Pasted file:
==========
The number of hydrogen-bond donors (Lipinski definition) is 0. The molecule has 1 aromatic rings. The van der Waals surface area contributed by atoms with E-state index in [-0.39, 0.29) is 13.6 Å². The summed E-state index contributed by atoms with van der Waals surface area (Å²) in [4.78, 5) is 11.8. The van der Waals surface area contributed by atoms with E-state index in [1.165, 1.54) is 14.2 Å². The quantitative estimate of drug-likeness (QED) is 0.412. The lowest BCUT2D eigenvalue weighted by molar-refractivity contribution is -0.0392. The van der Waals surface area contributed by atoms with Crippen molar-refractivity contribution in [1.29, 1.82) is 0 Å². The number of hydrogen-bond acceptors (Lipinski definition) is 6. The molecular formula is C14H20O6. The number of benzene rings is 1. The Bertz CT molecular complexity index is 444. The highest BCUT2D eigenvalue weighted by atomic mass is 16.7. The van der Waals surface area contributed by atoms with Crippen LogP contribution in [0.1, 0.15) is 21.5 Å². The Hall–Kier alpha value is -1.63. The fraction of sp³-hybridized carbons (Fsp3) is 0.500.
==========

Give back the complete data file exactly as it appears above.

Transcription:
The number of hydrogen-bond donors (Lipinski definition) is 0. The molecule has 1 aromatic rings. The van der Waals surface area contributed by atoms with E-state index in [-0.39, 0.29) is 13.6 Å². The summed E-state index contributed by atoms with van der Waals surface area (Å²) in [4.78, 5) is 11.8. The van der Waals surface area contributed by atoms with E-state index in [1.165, 1.54) is 14.2 Å². The quantitative estimate of drug-likeness (QED) is 0.412. The lowest BCUT2D eigenvalue weighted by molar-refractivity contribution is -0.0392. The van der Waals surface area contributed by atoms with Crippen molar-refractivity contribution in [1.29, 1.82) is 0 Å². The number of hydrogen-bond acceptors (Lipinski definition) is 6. The molecular formula is C14H20O6. The number of benzene rings is 1. The Bertz CT molecular complexity index is 444. The highest BCUT2D eigenvalue weighted by atomic mass is 16.7. The van der Waals surface area contributed by atoms with Crippen LogP contribution in [0.1, 0.15) is 21.5 Å². The Hall–Kier alpha value is -1.63. The fraction of sp³-hybridized carbons (Fsp3) is 0.500.